Newspapers React to Lincoln’s First Inaugural Address
Has any president faced a more difficult task than Abraham Lincoln when he rose March 4, 1861, to deliver his inaugural address? Seven slave states had already seceded from the Union, formed their own country, adopted a constitution, elected a president, and—on the very day of Lincoln’s inauguration—hoisted their newly-adopted Confederate flag over their capital in Montgomery, Alabama. Eight more slave states seemed poised on the brink of secession. What words could Lincoln possibly summon to heal this division and avert a civil war?
Lincoln’s tone was conciliatory, but he was direct and firm. He emphatically denounced the doctrine of secession, and made it clear that the U.S. intended to keep all federal property—including Fort Sumter in Charleston Harbor, where the opening shots of the Civil War happened one month later. He also promised that the U.S. would not be the first to attack, but it would forcefully protect itself and its property.
At the end of his speech, Lincoln reached out to the South with these stirring words: “We are not enemies, but friends. We must not be enemies. Though passion may have strained, it must not break our bonds of affection. The mystic chords of memory, stretching from every battlefield, and patriot grave, to every living heart and hearthstone, all over this broad land, will yet swell the chorus of the Union, when again touched, as surely they will be, by the better angels of our nature.”
There were a variety of reactions to Lincoln’s inaugural address, some approving, others full of condemnation and bitterness. Some of this range can be seen in the following article, printed by a Virginia newspaper (Virginia had not yet seceded, though it would do so the following month). This article was published by the Alexandria Gazette (Alexandria, Virginia) on March 6, 1861:
The Inaugural Address
The National Intelligencer says:
“It leaves to conservative citizens good reason to expect a conciliatory course at the hands of the new President, and certainly demands that he should be allowed to indicate by his practical policy the justice or injustice of the hopes inspired by the pledge he makes to the effect that his ‘best discretion will be exercised, according to circumstances actually existing, with a view to a peaceful solution of the national troubles and the restoration of fraternal sympathies and affections.’”
The Baltimore Sun says:
“We can find in the message only that prevailing disunionism which is the animating spirit of black republicanism—that disunionism which insists upon the humiliation and submission of the South to the most degrading affiliation with, and service of, a party who has inaugurated against her institutions an ‘irrepressible conflict.’ There is no Union spirit in the address: it is sectional and mischievous, and studiously withholds any sign of recognition of that equality of the States upon which union can alone be maintained. If it means what it says, it is the knell and requiem of the Union, and the death of hope.”
The Baltimore American says:
“Whatever may be the differences of opinion throughout the country upon the various subjects of which the address treats, it will be very generally received as an honest and outspoken avowal of the policy of the new Administration. It is certain that it furnishes no pretext for disunion that has not existed since the November election.”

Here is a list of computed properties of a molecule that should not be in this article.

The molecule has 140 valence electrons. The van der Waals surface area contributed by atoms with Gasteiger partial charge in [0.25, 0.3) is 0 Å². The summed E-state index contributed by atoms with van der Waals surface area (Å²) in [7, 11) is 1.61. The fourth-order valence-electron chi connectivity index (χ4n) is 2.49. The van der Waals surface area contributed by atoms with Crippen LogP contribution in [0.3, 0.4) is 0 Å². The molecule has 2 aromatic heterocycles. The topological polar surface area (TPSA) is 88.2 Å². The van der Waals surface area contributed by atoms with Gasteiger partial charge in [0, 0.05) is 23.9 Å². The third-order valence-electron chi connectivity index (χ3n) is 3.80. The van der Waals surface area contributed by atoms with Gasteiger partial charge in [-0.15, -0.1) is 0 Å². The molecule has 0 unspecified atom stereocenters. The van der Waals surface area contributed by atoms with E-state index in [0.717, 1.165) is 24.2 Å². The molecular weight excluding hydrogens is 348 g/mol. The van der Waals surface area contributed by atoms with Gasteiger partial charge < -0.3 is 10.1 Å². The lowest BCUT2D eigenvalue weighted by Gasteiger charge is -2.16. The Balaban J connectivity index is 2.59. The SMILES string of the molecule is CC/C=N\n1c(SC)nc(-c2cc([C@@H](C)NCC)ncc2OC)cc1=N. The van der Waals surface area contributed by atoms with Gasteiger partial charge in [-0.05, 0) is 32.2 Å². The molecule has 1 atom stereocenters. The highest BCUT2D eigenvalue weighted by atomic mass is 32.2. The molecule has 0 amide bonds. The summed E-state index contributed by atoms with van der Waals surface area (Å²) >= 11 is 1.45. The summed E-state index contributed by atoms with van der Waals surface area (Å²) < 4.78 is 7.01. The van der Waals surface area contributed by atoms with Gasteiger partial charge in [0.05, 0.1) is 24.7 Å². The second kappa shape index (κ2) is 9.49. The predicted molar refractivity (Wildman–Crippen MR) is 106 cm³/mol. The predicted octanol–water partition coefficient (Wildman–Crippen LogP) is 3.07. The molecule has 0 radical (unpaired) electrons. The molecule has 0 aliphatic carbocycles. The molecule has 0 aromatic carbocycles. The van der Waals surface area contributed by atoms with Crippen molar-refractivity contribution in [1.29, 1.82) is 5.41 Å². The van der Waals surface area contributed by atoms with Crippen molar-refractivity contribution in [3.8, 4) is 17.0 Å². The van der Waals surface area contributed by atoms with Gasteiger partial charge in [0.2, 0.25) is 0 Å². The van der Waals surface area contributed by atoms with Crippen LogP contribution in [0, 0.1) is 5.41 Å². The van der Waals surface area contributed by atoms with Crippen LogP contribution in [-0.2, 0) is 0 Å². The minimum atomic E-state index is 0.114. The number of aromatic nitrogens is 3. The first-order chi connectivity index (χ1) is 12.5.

The Baltimore Exchange says:
“On a document which denies that the South has any reasonable cause of quarrel with the North, or with the Republican Party—which refers to the Chicago platform and the former speeches of the President as to guarantees or assurances, which ought to be satisfactory to the people of the slave States—and which threatens, in a crisis like this, to coerce the latter into obedience to the Federal Government, extended comment is scarcely necessary. If the partial disruption of the Union bade fair to be final a week ago, the utter destruction of the Republic seems to be inevitable now.”
The Baltimore Clipper says:
“It is firm in the nationality of the sentiments expressed and eminently peace-loving and conservative in its recommendations. We heartily commend it as a genuine Union address, worthy of the fullest approbation of every conservative Union-loving man in the South as well as in the North, and not in any way obnoxious to the ultra, but honest advocates of Southern Rights. If Lincoln’s inaugural is an augury of the character of his administration, the country may be congratulated upon his election to the Presidency.”
The Richmond Whig says:
“We have only time to say that the policy indicated therein towards the seceding States will meet with the stern and unyielding resistance of a united South.”
The Richmond Enquirer says:
“Civil war must now come. Sectional war, declared by Mr. Lincoln, awaits only the signal gun from the insulted Southern Confederacy, to light its horrid fires all along the borders of Virginia. No action of our Convention can now maintain the peace. She must fight!”
The Petersburg Express says, the Inauguration will add immensely to public dissatisfaction North and South.
The New York Herald thinks that the Inaugural shows either that Mr. Lincoln has not made up his mind as to his course, or else desired to keep his intentions to himself.
The World is well pleased with the address as tending to reassure the Border States, and showing that Mr. Lincoln has a firm, independent judgment of his own.
The Tribune believes that the address, showing, as it does, that there is a man at the head of the government, cannot fail to exercise a happy influence on the country.
The Express regrets to say that the Message injures the Union cause everywhere in the Border States, and strengthens Secession in all quarters.
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